Album Review: Vulfpeck – ‘Thrill of the Arts’

Album Review


Thrill of the Arts

So, apparently, Vulfpeck are a huge deal in America. They sold out Madison Square Garden, whatever that is, and pulled an infamous stunt which earned them a lot of money and caused Spotify to change their terms and conditions. What a pleb I feel, then, never having heard of them before.

So far I’ve only listened to Thrill of the Arts, which left me excited to explore the other half dozen or so albums and EPs that make up their catalogue. I can already say for sure though that this ragtag group of musicians exude talent and a purity of passion for the players’ art in every track. Each song is unique in tempo and tone, and I was taken aback while listening at the pure creative flair on display. A plethora of influences are detectable within, ranging from classic funkedy-funk slappers such as Conscious Club and Funky Duck to more bluesy or even gospel-esque offerings like Rango II and Game Winner all the way to an almost free-form vibe that one might associate with a jazz troupe in songs like Smile Meditation and Back Pocket. I was particularly reminded, especially in the guitar department, of one of my personal favourite roving squads of jazzy lads, Snarky Puppy, which you’ll know is massive praise if you’ve ever listened to their stuff.

Watching the music videos they have up on Youtube only amplified the impression I had from listening that what we have here is a group of individuals having an absolute blast exploring the avenues down which their instruments lead them. Mostly they simply show the group (which aside from its core members consists of a wider periphery of guest artists) sitting in rooms, jamming the hell out and clearly loving every second of play. Unlike some of the other albums which I have reviewed or am planning to review, the focus here is entirely on the music. Gloryhammer have their sci-fi concepts, costumes, and storylines, Dirty Dike has his over the top comedic character and lyrical shock value, but Vulfpeck simply seem to want to be represented by the sonic product itself, and I have to respect that.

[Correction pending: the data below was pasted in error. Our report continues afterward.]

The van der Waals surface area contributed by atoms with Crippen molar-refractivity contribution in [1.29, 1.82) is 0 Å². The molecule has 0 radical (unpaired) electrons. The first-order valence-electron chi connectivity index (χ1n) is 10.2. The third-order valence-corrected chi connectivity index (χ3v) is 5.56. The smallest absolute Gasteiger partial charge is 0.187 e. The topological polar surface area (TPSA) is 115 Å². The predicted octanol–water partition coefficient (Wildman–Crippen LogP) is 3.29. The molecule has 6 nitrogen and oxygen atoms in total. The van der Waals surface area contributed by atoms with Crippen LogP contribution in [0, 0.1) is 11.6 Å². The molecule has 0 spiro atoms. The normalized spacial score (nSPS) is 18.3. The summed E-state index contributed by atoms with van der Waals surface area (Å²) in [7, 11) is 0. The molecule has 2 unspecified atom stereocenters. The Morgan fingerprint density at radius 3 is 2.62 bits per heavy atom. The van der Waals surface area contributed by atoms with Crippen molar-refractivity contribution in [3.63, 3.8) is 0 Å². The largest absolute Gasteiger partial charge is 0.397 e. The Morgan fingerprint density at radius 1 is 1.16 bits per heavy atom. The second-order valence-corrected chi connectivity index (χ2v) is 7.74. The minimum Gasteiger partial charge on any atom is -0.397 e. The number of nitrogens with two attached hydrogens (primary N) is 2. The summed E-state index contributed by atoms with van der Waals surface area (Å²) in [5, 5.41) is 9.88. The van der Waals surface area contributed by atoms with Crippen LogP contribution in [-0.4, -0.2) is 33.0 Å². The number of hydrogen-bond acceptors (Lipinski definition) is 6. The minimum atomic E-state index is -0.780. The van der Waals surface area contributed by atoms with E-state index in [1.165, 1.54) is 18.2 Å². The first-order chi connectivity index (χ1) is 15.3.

There is no over-arching theme of the album, nor a particular flow or structure to it. As I stated, every song has a personality unto itself. This fits, of course, with the style of music but did, on reflection, lead to the experience of listening start-to-end in one sitting being a little tumultuous. For that reason I would rate each song higher than the collection as a whole. This is an album which I personally would probably not choose to listen to again in its entirety. Rather, I would add each song to different playlists and dip in and out as I saw fit. Then again, maybe that’s just me.

Overall, this is a project which has an awful lot to offer; fun at times, relaxing at others, funky and head-bopping while staying energised throughout with creative use of sound. Even the last sound-art-y sort of track which is a guided meditation using unusual sounds managed to entertain me with its strange vibes. Thrill of the Arts is incredibly pleasing to the ear, and I recommend you give it a listen.

Thanks for reading, and I am giving this album a contextual score of 7/10.

Written- May 2020

Published May 2020

Photo by Spencer Imbrock on Unsplash

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